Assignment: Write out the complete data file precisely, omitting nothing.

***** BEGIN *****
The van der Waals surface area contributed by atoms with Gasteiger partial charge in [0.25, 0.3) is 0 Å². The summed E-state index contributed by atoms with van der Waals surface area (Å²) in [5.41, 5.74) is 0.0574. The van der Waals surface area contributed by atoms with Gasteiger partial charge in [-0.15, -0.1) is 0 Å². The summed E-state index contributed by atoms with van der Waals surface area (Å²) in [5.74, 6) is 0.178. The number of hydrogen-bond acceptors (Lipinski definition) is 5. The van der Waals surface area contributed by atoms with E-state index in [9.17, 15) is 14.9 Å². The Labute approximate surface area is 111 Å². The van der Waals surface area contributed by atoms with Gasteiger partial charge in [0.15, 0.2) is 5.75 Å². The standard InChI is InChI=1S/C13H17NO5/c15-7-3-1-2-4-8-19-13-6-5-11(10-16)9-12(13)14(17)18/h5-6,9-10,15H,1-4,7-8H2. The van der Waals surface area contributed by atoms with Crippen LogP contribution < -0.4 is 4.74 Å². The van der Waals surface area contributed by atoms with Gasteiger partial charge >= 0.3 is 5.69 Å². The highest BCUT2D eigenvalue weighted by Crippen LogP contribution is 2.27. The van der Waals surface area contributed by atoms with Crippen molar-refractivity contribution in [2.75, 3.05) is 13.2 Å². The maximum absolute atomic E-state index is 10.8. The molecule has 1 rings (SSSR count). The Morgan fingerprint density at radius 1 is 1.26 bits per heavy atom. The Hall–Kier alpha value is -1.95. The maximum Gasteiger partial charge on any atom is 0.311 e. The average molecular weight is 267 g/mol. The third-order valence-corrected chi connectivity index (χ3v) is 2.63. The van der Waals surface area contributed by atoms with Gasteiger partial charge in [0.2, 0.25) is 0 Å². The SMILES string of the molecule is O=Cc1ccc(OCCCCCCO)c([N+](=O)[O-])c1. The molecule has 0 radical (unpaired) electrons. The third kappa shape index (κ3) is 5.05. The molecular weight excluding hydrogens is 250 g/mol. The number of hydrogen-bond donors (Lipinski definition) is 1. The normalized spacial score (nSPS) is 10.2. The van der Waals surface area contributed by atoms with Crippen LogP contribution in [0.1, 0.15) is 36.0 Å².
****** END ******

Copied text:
The van der Waals surface area contributed by atoms with Gasteiger partial charge in [0.25, 0.3) is 0 Å². The summed E-state index contributed by atoms with van der Waals surface area (Å²) in [5.41, 5.74) is 0.0574. The van der Waals surface area contributed by atoms with Gasteiger partial charge in [-0.15, -0.1) is 0 Å². The summed E-state index contributed by atoms with van der Waals surface area (Å²) in [5.74, 6) is 0.178. The number of hydrogen-bond acceptors (Lipinski definition) is 5. The van der Waals surface area contributed by atoms with E-state index in [9.17, 15) is 14.9 Å². The Labute approximate surface area is 111 Å². The van der Waals surface area contributed by atoms with Gasteiger partial charge in [0.15, 0.2) is 5.75 Å². The standard InChI is InChI=1S/C13H17NO5/c15-7-3-1-2-4-8-19-13-6-5-11(10-16)9-12(13)14(17)18/h5-6,9-10,15H,1-4,7-8H2. The van der Waals surface area contributed by atoms with Crippen LogP contribution < -0.4 is 4.74 Å². The van der Waals surface area contributed by atoms with Gasteiger partial charge >= 0.3 is 5.69 Å². The highest BCUT2D eigenvalue weighted by Crippen LogP contribution is 2.27. The van der Waals surface area contributed by atoms with Crippen molar-refractivity contribution in [2.75, 3.05) is 13.2 Å². The maximum absolute atomic E-state index is 10.8. The molecule has 1 rings (SSSR count). The Morgan fingerprint density at radius 1 is 1.26 bits per heavy atom. The Hall–Kier alpha value is -1.95. The maximum Gasteiger partial charge on any atom is 0.311 e. The average molecular weight is 267 g/mol. The third-order valence-corrected chi connectivity index (χ3v) is 2.63. The van der Waals surface area contributed by atoms with Gasteiger partial charge in [0.2, 0.25) is 0 Å². The SMILES string of the molecule is O=Cc1ccc(OCCCCCCO)c([N+](=O)[O-])c1. The molecule has 0 radical (unpaired) electrons. The third kappa shape index (κ3) is 5.05. The molecular weight excluding hydrogens is 250 g/mol. The number of hydrogen-bond donors (Lipinski definition) is 1. The normalized spacial score (nSPS) is 10.2. The van der Waals surface area contributed by atoms with Crippen LogP contribution in [0.1, 0.15) is 36.0 Å².